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With Emphasis on Communication Skills, Nursing Students Learn to Become Changemakers, Advocates for Social Justice

photo of two professors and students, desks in a circle

In the first hour of their very first “Cross Cultural Communication in Health Care” course, Villanova nursing students take part in an exercise on perception, the first of several Intergroup Relations (IGR) exercises that will teach them how to create relationships of understanding among people from different social, economic, racial and ethnic groups.

“We teach our nursing students to understand their future patients, their patients’ families, and their future colleagues in the healthcare field, and we do this by practicing careful listening and by having meaningful dialogue,” says Patricia K. Bradley, PhD, RN, FAAN associate professor at Villanova’s M. Louise Fitzpatrick College of Nursing, and co-teacher of the course. “Our students choose this course to learn about communication with patients that are of different cultures.”

The course is a 7-week senior seminar that provides an intensive opportunity for the students to reflect on issues and trends in healthcare relating to social justice and oppression. It is designed to be an intimate one, usually with 12 or fewer students. The students do reflective journaling and their assignments are reflective of their class discussions, readings and videos.

“Our students come to the course wanting to know how to interact with patients, but they don’t expect that from their first class we will be looking at cultural differences through a social justice lens,” says Bradley.

Prior to any of their course readings, the students share in a journal what they think about culture and identity. At the end of the course, they have a chance to consider how their understanding may have changed.

Sherry Perlmutter Bowen, PhD, who co-teaches the course with Bradley is an associate professor of communication. She directs the University-wide IGR program, offered through the Office of Diversity, Equity, and Inclusion and Department of Communication.

In the classroom, the desks are arranged in a circle so the group can have intimate conversations about their thoughts, feelings and behaviors. The classes reflect different social, economic, racial and ethnic groups. The set-up of the room supports the dialogue process and team atmosphere the faculty are trying to encourage.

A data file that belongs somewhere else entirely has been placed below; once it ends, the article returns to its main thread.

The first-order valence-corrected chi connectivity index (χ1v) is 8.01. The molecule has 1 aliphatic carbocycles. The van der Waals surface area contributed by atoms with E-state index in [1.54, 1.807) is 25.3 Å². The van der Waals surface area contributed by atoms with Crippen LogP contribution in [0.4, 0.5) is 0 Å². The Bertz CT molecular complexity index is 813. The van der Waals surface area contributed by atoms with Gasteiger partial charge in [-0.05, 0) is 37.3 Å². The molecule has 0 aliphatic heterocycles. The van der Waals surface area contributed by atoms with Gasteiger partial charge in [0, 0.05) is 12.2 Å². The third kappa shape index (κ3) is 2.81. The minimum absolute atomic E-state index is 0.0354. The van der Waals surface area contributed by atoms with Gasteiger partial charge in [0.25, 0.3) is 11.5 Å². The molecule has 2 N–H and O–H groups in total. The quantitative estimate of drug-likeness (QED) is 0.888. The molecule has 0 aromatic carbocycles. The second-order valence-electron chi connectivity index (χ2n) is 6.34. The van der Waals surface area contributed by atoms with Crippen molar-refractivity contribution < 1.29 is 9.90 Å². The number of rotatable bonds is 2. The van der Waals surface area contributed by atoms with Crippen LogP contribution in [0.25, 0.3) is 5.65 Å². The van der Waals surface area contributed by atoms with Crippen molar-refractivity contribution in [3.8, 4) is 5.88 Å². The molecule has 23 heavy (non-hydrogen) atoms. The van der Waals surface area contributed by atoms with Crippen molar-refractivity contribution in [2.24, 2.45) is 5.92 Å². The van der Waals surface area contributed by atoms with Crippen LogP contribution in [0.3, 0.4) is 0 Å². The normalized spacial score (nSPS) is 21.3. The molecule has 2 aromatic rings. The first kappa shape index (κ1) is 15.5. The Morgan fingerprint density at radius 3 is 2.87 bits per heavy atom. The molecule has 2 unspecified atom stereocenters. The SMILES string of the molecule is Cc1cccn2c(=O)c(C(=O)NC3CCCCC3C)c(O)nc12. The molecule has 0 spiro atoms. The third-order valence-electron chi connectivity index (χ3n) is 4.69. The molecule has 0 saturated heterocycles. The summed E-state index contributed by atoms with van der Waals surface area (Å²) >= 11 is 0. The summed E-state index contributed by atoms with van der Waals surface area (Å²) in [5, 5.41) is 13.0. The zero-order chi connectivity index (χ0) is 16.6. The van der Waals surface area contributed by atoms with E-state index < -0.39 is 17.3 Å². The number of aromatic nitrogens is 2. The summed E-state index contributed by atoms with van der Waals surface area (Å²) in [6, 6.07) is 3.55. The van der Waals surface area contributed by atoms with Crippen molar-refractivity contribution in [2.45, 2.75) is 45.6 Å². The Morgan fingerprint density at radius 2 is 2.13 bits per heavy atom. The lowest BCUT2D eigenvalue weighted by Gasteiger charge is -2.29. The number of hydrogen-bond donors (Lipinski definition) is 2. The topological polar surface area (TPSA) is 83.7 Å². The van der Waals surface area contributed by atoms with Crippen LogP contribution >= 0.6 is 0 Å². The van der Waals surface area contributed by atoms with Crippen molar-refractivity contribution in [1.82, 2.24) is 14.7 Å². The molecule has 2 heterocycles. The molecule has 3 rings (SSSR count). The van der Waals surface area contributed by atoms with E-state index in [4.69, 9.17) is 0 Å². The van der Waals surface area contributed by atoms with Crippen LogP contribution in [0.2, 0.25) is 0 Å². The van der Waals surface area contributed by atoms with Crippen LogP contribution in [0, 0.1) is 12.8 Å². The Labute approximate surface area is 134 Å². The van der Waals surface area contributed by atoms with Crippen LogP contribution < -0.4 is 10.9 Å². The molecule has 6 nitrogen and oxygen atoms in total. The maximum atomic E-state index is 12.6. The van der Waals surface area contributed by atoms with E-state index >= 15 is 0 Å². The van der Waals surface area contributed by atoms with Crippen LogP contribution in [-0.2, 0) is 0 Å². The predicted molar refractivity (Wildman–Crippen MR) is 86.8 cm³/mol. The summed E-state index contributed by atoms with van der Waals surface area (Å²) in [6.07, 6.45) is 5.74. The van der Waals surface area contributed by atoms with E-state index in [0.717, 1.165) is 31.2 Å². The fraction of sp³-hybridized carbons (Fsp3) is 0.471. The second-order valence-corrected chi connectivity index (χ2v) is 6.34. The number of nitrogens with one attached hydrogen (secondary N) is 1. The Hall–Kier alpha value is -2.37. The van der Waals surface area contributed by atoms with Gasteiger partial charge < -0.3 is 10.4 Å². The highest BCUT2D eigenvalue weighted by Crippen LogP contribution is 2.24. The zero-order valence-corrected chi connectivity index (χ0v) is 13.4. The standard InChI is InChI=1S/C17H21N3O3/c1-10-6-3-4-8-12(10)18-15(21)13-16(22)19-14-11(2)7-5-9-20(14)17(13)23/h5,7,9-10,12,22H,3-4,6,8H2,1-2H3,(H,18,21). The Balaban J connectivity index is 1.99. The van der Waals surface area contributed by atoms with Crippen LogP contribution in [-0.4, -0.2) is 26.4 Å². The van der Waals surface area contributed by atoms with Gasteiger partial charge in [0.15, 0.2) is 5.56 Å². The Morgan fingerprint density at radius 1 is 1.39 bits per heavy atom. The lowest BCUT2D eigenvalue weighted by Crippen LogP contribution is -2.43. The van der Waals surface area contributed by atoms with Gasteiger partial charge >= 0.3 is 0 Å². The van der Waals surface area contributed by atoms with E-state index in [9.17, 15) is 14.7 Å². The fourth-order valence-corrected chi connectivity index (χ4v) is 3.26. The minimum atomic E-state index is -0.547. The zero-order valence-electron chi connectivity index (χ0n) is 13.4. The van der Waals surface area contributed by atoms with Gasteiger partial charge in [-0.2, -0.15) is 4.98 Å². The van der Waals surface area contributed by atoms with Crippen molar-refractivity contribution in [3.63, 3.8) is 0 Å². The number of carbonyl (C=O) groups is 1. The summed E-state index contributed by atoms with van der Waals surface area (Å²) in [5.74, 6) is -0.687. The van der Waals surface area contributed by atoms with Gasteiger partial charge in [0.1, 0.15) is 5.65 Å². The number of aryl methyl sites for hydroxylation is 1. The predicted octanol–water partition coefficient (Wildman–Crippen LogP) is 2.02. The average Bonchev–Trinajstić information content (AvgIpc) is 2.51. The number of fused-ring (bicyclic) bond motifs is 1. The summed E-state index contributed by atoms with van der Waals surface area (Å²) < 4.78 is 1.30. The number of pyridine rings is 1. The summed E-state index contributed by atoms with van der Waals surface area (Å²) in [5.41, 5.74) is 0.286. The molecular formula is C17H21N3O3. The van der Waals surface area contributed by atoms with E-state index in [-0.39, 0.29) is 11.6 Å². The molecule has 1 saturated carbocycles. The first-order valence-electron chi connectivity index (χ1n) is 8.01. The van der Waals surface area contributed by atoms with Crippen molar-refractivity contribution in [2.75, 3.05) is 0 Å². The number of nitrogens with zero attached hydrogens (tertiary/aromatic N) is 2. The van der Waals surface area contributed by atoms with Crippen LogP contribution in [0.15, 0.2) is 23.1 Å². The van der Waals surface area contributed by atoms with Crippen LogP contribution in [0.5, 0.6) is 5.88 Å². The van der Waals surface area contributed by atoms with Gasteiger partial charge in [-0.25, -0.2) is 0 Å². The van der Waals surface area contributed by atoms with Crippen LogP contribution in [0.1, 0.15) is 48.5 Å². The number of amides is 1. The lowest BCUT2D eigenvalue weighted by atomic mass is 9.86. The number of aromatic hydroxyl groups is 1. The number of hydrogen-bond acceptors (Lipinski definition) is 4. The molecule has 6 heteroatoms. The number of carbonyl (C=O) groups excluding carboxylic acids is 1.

“What we’re doing is teaching professional nursing values. Our goal is to help students learn advocacy and learn how to implement change,” says Bradley.

Senior Anna Allocco took the Cross Cultural Communication in Health Care seminar because of an interest in healthcare stemming from a medical issue she had when she was young. She describes a class activity and discussion about how each student has seen, experienced or engaged in discrimination or power privilege. “It got very personal, and it makes you really look at yourself and reflect on your thoughts, attitudes and behaviors and how they might influence your interaction with patients.”

The discussions were often about marginalization, privilege, power and social justice. “We had the ability to guide our own conversation, and if the entire group of students thought one way and one person thought differently, that was okay,” said Allocco.

There is a rule that nothing said in the classroom leaves the room, which encourages students to share and learn about each other’s experiences. “It really hits home when one of your fellow classmates, whom you’ve known for three years, shares something that’s happened to them,” says Allocco.

As part of the course, the nursing students discuss situations they see in the hospitals regarding who on a staff has more power, and how people get power in society.

“We’ve become used to these different norms, so that’s often the way people think things are going to be,” Allocco says. “For example, people often view male doctors as a more knowledgeable person to talk to, or they view an older nurse as one with more power than a younger nurse.”

The students realized that many of these issues are rooted in society and that they can be the ones to break away from the mold, identify the fact that this is going on and acknowledge that it can be discussed.

“If you realize something is going on, you have the power to ask people if they’ve thought about  it in a different way,” she says.